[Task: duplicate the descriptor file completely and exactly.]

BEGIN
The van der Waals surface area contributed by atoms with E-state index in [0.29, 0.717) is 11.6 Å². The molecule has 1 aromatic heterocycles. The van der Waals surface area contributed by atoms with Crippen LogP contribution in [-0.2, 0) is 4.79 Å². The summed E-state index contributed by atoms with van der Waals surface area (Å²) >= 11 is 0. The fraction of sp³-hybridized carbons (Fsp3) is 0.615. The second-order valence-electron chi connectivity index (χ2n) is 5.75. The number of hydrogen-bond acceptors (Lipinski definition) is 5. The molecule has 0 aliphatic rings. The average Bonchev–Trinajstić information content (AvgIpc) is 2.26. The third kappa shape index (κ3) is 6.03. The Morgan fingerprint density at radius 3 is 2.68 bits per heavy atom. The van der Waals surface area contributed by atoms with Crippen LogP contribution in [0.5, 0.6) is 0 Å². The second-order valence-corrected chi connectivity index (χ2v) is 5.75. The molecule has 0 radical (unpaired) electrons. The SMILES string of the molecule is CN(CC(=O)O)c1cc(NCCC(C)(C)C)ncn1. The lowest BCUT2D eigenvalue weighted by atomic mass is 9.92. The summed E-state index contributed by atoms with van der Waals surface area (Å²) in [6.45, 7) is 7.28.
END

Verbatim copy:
The van der Waals surface area contributed by atoms with E-state index in [0.29, 0.717) is 11.6 Å². The molecule has 1 aromatic heterocycles. The van der Waals surface area contributed by atoms with Crippen LogP contribution in [-0.2, 0) is 4.79 Å². The summed E-state index contributed by atoms with van der Waals surface area (Å²) >= 11 is 0. The fraction of sp³-hybridized carbons (Fsp3) is 0.615. The second-order valence-electron chi connectivity index (χ2n) is 5.75. The number of hydrogen-bond acceptors (Lipinski definition) is 5. The molecule has 0 aliphatic rings. The average Bonchev–Trinajstić information content (AvgIpc) is 2.26. The third kappa shape index (κ3) is 6.03. The Morgan fingerprint density at radius 3 is 2.68 bits per heavy atom. The van der Waals surface area contributed by atoms with Crippen LogP contribution in [0.5, 0.6) is 0 Å². The second-order valence-corrected chi connectivity index (χ2v) is 5.75. The molecule has 0 radical (unpaired) electrons. The SMILES string of the molecule is CN(CC(=O)O)c1cc(NCCC(C)(C)C)ncn1. The lowest BCUT2D eigenvalue weighted by atomic mass is 9.92. The summed E-state index contributed by atoms with van der Waals surface area (Å²) in [6.45, 7) is 7.28.